Eid Al Adha: New clothes and hopes for peace as Muslims around the world celebrate

Despite difficulties in some places, Muslims enjoy the usual Eid traditions

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Eid prayers in new clothes, shaking hands and exchanging good wishes, children running up to adults to get their Eid money, and large, meat-filled feasts – all are scenes from across the region as Eid Al Adha brings the Hajj season to a close.

In Makkah, almost two million pilgrims are performing their final rites, marking the end of their pilgrimage with the stoning of the devil ritual.

Eid Al Adha marks Prophet Ibrahim's willingness to obey Allah's command to slaughter his son. But, after testing the prophet's loyalty, Allah told Ibrahim to slaughter a sheep instead.

Mamadou Sow is spending his Eid barbecuing in his Kuwait home.

"I went yesterday to the livestock market and picked a sheep. A nice Kuwaiti sheep." Mr Sow said the sheep was slaughtered after Eid prayers on Wednesday.

"I picked up the meat and now we're making a barbecue. Friends from the African community are coming in to visit and say hello.

"It's going really, really well."

It was also a special Eid for Mr Sow's niece, who participated in the tradition for the first time.

As is customary before Eid, people continued shopping for new clothes, fruit, sweets and gifts despite tension in Jerusalem and the occupied West Bank.

In Nablus, barber shops, tailors, shops selling fruit and nuts were packed as people ran last-minute errands on Tuesday night.

"People are crossing Israeli check points from places like Ramallah and nearby villages to come visit family here. Most businesses are also closed, except for restaurants," said Luay Mazen, 41, who is visiting family later in the day.

In Jenin, where an Israeli arrest operation turned deadly earlier this month, killing six people and wounding 91 others, residents are hopeful for a peaceful Eid.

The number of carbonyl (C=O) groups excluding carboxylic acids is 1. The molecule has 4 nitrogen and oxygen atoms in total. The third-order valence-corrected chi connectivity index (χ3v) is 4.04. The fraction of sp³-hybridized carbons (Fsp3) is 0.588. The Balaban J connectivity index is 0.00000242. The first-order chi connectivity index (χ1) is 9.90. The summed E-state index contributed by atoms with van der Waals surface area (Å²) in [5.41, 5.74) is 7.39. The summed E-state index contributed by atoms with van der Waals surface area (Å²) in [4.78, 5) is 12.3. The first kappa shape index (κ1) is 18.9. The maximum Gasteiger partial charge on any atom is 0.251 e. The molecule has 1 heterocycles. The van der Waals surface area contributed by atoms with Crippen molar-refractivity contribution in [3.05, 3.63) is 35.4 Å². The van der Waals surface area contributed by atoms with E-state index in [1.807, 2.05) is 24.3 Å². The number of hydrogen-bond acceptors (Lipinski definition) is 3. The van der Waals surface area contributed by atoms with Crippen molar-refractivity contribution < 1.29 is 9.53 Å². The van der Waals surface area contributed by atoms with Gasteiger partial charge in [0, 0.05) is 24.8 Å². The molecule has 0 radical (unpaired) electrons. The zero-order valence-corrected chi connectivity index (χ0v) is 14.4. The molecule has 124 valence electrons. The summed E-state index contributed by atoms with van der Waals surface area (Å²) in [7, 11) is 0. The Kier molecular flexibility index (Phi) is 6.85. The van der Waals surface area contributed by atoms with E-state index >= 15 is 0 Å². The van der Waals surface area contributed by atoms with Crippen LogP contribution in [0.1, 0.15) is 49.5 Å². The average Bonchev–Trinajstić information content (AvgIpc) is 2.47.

"I hope this Eid will be better than previous Eids. We hope the situation will stay calm, without martyrs, sadness, and illness. We hope that people will be happy. We hope that people will enjoy this Eid, and the merchants reduce prices so people can enjoy the Eid," Sukon Shaban told Reuters.

Carpenter Ahmed Idrees, who makes wooden moulds for Eid date-filled sweets, known as maamoul, said: "When someone buys it, it adds to the holiday spirit. When we were young, we all have those memories of when we were little, we made Eid maamoul whether with our mothers or with our fathers."

About 115km from Cairo, Noha Hassan and her family escaped the sweltering heat at their summer house in Ain Sokhna.

"We're eating meat, we're swimming, and we're spending it with our cousins," she said.

The family is quite large. "We are five people in my family and my uncle's is made up of seven members. We have beach houses in the same area so it's perfect."

"We usually spend the night together watching a movie and eating snacks."

In Pakistan wealthier families are opting to sacrifice a camel to feed larger families.

Sellers at the Eid Al Adha camel market decorated camel hides in festive patterns using henna.

More than 250 camels have been brought to the Islamabad market, along with thousands of bulls, cows, goats and sheep.

Watch: Eid Al Adha prayers in UAE and around the world

Watch: Eid Al Adha prayers in UAE and around the world
Updated: June 28, 2023, 10:20 AM